Trustees assume many duties. Some wanted - some unwanted. Some pleasurable - some painful. Evicting beneficiaries out of trust property is among the most painful duties. The target of the eviction is usually a beneficiary living with their parent at the time of their parent's death.
Or, a beneficiary who moves into the trust property after the parents are deceased. If that beneficiary also happens to be a co-trustee of the trust that now owns the home, the task becomes even more difficult.
So, how does this happen? It happens over the control of the family home - usually the most valuable trust asset. The home is often in the name of the parent's living or revocable trust. The parent is the trustee while alive.
For these purposes, let's assume that the parent is a widow. She is the mother of four living children. She names two of her four children as successor co-trustees of her trust. These two are to assume the obligations and responsibilities of the trustee at their mother's death.
One of the co-trustees is living with her mother. Mother dies. The two children become co-trustees. The co-trustee who is living in the home will not vacate it. She is one of four beneficiaries - all equal under the terms of the trust.
The other beneficiaries are her sister, also a co-trustee, and her two brothers. The co-trustee will not pay rent. She will not cooperate in the sale of the house. All other beneficiaries want the house sold and the proceeds divided equally.
Everyone is at an impasse. What can be done? Co-trustees exercising their power must act unanimously "unless otherwise provided in the trust instrument." And there certainly is not unanimity here.
Both trustees have a duty to take control of and to preserve the trust property. There is also the duty to make the trust property productive. The co-trustee living in the property is hindering the control, preservation and productivity of the property.
That co-trustee is violating her duty of loyalty to the trust's beneficiaries. She is not dealing impartially with them. She is preferring her own economic benefits over those of her siblings. So, can she be evicted?
Not without first getting a probate court's intervention. While a probate court is empowered to remove one co-trustee, it is a difficult challenge. California's Probate Code Section 15642 provides in part that a "trustee may be removed in accordance with the trust instrument, by the court on its own motion, or on petition of a settlor, cotrustee, or beneficiary under Section 17200 ..."where hostility or lack of cooperation among cotrustees impairs the administration of the trust."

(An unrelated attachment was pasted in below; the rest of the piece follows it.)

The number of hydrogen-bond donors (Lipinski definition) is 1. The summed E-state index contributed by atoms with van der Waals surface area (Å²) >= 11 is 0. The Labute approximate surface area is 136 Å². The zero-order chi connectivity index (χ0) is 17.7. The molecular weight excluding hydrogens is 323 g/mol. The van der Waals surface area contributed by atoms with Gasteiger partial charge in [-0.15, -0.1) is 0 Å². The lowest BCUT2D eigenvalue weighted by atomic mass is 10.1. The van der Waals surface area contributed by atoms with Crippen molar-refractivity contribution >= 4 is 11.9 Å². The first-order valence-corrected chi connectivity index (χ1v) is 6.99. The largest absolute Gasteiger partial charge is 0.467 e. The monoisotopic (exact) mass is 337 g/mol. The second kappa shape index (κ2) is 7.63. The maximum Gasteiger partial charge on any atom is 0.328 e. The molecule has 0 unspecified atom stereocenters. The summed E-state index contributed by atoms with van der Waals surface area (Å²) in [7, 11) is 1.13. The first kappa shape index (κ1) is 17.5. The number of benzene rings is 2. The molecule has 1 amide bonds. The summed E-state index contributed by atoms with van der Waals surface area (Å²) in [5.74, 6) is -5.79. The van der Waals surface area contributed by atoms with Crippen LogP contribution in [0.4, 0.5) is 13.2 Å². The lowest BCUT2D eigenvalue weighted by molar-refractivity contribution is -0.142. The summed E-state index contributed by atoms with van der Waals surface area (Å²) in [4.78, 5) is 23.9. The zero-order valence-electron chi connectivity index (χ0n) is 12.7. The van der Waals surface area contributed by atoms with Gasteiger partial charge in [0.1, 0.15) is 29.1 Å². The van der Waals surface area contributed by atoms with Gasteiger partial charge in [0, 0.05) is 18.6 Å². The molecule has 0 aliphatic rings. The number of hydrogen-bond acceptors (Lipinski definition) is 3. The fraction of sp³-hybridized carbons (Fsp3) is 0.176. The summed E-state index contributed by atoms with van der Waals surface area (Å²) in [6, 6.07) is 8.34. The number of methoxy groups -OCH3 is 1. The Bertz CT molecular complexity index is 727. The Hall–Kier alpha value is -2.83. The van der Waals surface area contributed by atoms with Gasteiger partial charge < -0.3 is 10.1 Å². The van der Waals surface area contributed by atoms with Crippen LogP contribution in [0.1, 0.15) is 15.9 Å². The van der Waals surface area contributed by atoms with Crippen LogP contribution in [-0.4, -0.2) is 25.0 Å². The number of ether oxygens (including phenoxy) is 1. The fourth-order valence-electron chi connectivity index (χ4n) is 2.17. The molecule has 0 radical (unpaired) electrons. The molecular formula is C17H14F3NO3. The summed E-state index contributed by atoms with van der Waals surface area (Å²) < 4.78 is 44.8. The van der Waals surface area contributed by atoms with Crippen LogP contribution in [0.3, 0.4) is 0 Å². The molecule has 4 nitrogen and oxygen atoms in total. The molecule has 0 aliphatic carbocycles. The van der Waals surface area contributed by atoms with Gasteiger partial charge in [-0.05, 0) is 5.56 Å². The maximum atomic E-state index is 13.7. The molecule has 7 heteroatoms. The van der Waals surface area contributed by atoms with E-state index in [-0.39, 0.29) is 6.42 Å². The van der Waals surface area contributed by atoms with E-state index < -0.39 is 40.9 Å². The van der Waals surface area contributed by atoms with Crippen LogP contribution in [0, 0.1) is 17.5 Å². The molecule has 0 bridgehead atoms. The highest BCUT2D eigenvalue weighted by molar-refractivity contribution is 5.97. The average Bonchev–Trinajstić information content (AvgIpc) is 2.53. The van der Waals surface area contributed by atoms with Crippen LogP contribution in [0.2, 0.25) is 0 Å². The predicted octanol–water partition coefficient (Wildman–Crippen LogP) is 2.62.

Faced with choosing between two siblings, the court might end the gridlock by removing both trustees and appointing a third party to serve as the sole successor trustee. This is a possibility even if all other beneficiaries join together in seeking the removal of the co-trustee living in the trust's home.
California courts regularly appoint professional fiduciaries licensed under the Professional Fiduciaries Act as the sole successor trustee of the trust. So, even assuming that the home-residing co-trustee is removed, the result of an eviction attempt is not crystal clear. Even eviction efforts against layover beneficiaries who are not co-trustees lack certainty of results.
We return to the concept that the trustee is the legal owner of the property. The beneficiaries are the equitable owners. The trustee (or co-trustees) may bring the eviction action, and the beneficiary may oppose it. We've seen cases where the court will uphold the eviction. And we've seen others where a different remedy is encouraged or fashioned.
Maybe the beneficiary can stay a bit longer, pay rent, or pay partial rent with a later offset. Courts will try to be fair. And, we need to remind ourselves that the Probate Court is a court of equity. You don't see real cookie-cutter results in these cases.
Hackard Law represents clients in California estate, trust and elder financial abuse litigation matters. We take significant cases where we think that we can make a substantial difference and there is a wrongdoer who can be made financially accountable for their wrongdoing.
I note that not all cases end in protracted battles. Most cases are actually resolved before trial.
We listen to our clients. Most clients prefer reasonable resolution over financially and emotionally exhausting legal wars.
If you would like to speak with us about your case, call us at Hackard Law (916) 313-3030.